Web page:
Brendan Rodgers has explained that an incident with Leigh Griffiths brought the striker’s illness to a head when a number of senior players intervened in order to try and facilitate some help for the Scotland internationalist.

Griffiths has been granted an indefinite time away from the club as he seeks to address a series of multi-layered mental health problems with Rodgers admitting that things had reached a climax with the player and the club.

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“A couple of the senior players rang me when I got to know about an incident that happened,” said Rodgers. “I was then able to act from there.

“Yes, there was [an incident which brought things to a head], which points towards really needing help and support in order to make himself happy. He wants the help. When you have these incidents - and it’s been ongoing over a considerable period of time - there comes a point when you recommend that this is what we do. But we will get an assessment of where he is at professionally then put a plan in place for him.”

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It has been no secret that Griffiths’ has repeatedly tested Rodgers’ patience on a number of fronts.

The Celtic manager demands players train as they play with high intensity sessions the hallmark of his regime. Rodgers expects players to lead a certain lifestyle, a lifestyle it has often felt that Griffiths fell short of.

The striker has been plagued with a number of niggling injuries over the last two seasons, problems which Rodgers’ seemed to intimate at times came through not doing things properly off the park.

JOHN HARTSON: This is not about Leigh Griffiths the footballer - it's about the man and the rest of his life

The Celtic manager, too, seems at odds at times with the sense of devilment that Griffiths has about him at times. While Rodgers is painstaking to lend an impression of respect and quiet tolerance at all times, Griffiths has repeatedly landed in hot water with some of his behaviour.

Indeed, comments that emerged this week about celebrating with some gusto at Ibrox should Celtic be successful in winning against Rangers later this month would have been well lapped up by the Parkhead support but would not have been quite so well received in the manager’s office.

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And yet, the relationship between the two seems almost paternal.

“Sometimes you have to be harsh to be kind so he has had the full spectrum from me,” said Rodgers. “But he knows deep down what I think of him.

“He’s great guy. He is what he is. I love that about him. He’s a little rogue, he’s cunning, if there’s a different or short way to do it, he’ll do it.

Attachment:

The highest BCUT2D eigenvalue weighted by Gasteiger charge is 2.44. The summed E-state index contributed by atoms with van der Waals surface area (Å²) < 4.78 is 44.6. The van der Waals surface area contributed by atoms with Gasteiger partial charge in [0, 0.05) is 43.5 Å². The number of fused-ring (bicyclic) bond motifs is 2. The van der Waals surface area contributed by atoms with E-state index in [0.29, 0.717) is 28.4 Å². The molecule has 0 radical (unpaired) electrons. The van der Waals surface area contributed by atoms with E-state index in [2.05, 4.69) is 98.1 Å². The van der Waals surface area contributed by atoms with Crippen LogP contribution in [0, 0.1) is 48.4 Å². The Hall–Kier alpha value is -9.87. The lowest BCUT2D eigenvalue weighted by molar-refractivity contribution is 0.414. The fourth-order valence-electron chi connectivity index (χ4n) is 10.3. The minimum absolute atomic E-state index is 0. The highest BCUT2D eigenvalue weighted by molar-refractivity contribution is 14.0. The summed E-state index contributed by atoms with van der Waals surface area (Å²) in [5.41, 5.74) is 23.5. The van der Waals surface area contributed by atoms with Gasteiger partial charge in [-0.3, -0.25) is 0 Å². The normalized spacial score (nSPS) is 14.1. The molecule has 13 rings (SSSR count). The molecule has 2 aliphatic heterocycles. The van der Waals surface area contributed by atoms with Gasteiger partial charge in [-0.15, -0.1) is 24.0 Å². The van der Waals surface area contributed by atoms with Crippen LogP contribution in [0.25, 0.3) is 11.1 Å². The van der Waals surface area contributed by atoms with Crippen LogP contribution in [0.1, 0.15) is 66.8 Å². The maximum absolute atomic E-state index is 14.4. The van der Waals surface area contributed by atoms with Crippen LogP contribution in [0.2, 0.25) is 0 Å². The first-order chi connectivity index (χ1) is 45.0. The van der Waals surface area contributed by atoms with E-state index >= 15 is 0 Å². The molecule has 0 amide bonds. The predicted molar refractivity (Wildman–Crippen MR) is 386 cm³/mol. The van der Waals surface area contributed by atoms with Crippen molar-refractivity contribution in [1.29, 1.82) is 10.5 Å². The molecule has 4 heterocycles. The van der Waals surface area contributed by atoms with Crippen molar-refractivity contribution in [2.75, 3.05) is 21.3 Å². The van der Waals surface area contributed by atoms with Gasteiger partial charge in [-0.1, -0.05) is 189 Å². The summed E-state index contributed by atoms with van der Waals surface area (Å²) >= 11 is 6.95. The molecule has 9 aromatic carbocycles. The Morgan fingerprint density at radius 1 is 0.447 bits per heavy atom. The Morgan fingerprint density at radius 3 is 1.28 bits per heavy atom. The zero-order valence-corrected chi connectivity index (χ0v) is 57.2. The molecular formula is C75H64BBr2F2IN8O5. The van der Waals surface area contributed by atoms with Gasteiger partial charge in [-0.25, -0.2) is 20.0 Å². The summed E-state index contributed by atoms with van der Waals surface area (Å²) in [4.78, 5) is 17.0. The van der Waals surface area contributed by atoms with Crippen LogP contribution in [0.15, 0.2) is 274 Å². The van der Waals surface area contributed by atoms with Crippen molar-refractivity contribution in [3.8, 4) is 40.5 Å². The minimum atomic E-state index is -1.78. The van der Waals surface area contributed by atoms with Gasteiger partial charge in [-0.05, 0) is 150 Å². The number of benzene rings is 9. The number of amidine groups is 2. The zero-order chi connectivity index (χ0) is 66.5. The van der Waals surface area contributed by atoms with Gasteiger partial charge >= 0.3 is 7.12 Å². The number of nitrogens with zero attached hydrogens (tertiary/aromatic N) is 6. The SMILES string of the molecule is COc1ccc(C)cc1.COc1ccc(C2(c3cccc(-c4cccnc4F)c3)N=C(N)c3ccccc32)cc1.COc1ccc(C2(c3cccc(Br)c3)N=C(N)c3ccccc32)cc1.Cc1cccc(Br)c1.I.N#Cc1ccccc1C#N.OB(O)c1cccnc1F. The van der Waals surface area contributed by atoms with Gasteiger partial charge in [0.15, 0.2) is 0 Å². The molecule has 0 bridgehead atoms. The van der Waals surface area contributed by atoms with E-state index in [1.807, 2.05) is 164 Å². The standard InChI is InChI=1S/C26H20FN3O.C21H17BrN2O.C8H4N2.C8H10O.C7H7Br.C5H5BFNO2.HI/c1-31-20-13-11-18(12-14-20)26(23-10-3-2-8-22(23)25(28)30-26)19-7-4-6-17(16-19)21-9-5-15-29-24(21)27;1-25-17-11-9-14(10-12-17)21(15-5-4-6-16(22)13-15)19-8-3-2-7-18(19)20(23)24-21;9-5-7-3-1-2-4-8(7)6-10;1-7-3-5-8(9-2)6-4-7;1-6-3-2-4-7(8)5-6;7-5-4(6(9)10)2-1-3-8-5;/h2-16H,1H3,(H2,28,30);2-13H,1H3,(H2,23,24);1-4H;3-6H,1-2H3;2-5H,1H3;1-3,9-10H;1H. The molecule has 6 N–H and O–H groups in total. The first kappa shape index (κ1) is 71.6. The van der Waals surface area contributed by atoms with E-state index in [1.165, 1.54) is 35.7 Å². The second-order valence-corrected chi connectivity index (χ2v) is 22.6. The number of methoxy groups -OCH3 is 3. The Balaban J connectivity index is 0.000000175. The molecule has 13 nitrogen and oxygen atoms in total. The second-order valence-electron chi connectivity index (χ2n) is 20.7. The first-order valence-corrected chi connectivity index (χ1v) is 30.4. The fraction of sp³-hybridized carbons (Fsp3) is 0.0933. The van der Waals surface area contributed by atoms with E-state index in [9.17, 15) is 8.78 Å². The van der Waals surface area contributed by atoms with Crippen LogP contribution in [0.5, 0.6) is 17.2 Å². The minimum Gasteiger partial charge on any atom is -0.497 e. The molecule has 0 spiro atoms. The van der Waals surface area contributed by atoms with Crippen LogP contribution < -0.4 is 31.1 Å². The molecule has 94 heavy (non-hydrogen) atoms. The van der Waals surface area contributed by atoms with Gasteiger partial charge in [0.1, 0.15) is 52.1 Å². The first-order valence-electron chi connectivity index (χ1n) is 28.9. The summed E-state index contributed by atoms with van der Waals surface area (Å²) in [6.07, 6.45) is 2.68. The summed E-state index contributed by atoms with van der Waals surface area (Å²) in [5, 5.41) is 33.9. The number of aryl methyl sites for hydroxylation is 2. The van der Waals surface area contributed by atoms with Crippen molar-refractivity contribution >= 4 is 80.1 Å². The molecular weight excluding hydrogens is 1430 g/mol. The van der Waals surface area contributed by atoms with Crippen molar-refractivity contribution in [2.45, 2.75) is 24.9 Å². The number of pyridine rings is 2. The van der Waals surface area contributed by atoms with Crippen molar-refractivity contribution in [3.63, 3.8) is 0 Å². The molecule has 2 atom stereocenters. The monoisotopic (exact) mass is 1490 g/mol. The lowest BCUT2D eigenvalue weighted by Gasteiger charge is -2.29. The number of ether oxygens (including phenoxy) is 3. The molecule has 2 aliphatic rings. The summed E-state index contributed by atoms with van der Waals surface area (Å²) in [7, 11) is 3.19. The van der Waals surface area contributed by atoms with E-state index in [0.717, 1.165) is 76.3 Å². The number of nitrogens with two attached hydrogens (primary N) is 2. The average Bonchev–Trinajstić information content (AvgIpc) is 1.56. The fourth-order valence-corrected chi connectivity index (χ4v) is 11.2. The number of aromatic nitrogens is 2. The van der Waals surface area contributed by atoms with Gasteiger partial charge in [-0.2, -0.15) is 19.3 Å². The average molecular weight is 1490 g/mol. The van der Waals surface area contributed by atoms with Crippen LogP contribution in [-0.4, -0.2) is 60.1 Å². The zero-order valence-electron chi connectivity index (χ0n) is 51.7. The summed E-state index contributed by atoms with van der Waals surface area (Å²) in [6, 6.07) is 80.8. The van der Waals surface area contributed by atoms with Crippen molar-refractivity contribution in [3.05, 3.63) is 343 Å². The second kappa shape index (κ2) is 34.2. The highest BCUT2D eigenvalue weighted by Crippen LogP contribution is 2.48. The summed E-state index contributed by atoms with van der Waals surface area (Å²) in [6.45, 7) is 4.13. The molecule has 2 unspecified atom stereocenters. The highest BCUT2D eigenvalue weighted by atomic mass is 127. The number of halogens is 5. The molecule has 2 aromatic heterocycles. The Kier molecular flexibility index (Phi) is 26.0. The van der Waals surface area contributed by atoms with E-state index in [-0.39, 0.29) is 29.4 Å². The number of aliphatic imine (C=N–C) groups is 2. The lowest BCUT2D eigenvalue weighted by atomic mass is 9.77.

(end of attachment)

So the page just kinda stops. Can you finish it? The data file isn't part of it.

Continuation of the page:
“But I like that in players at times. Lots of supporters will relate to him.

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“He’s a big talent, who has unfortunately suffered over a period of time. We’re hoping we can help him here and get him back to doing what he does best, which is enjoying his life and being a father to his kids, and showing his talent on the football field.

“If you’re talking about sheer talent then that’s what Leigh has and he’s a good guy as well.

“There will be players who don’t have his nature and have issues.

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“But I have a lot of time for him and he’s a great boy and we have spoken in confidence many times about a number of aspects of his life.”

Having made public his decision to look for professional help, Rodgers believes that there will be an element of relief for Griffiths as he now looks to get his life back in track.

“It normally is - for guys who have issues and you ask them what their best day was and it’s when it all comes out,” said Rodgers.

“I remember talking to a player who had huge gambling issues and when I quizzed him on what was the best feeling he said was when his wife caught him because that finished it and he could start to make himself better.

“Until that point he was living a lie.

“Sometimes that can be your life. Now once it out there hopefully it can draw a line under the issues for Leigh and the club, players, fans can all support him and give him time to become better.”

JOHN HARTSON: I'd love to mentor Leigh Griffiths - I know what he is going through

The problems around Griffiths are nothing new for Rodgers. The rumours around the player have circulated for years now but it says something that the club chose to offer the player a new four-year contract a few months back while being fully aware that he was struggling with certain issues.

“It would have been very easy to say ‘oh, you’re a pain in the backside, just move on,’ but you know he is a good guy who just needs help,” said Rodgers. “He is a football talent and I have always said at big clubs where there is competition you need three strikers.

“I always thought he would be one of those hence the reason why he got a new deal. Also, we know that we have to help him and he knows he has to help himself.

“Ultimately, the responsibility will always go back to you. You have to want to do it. It has to. It is no good everyone else wanting it for you. You have to want to do it.”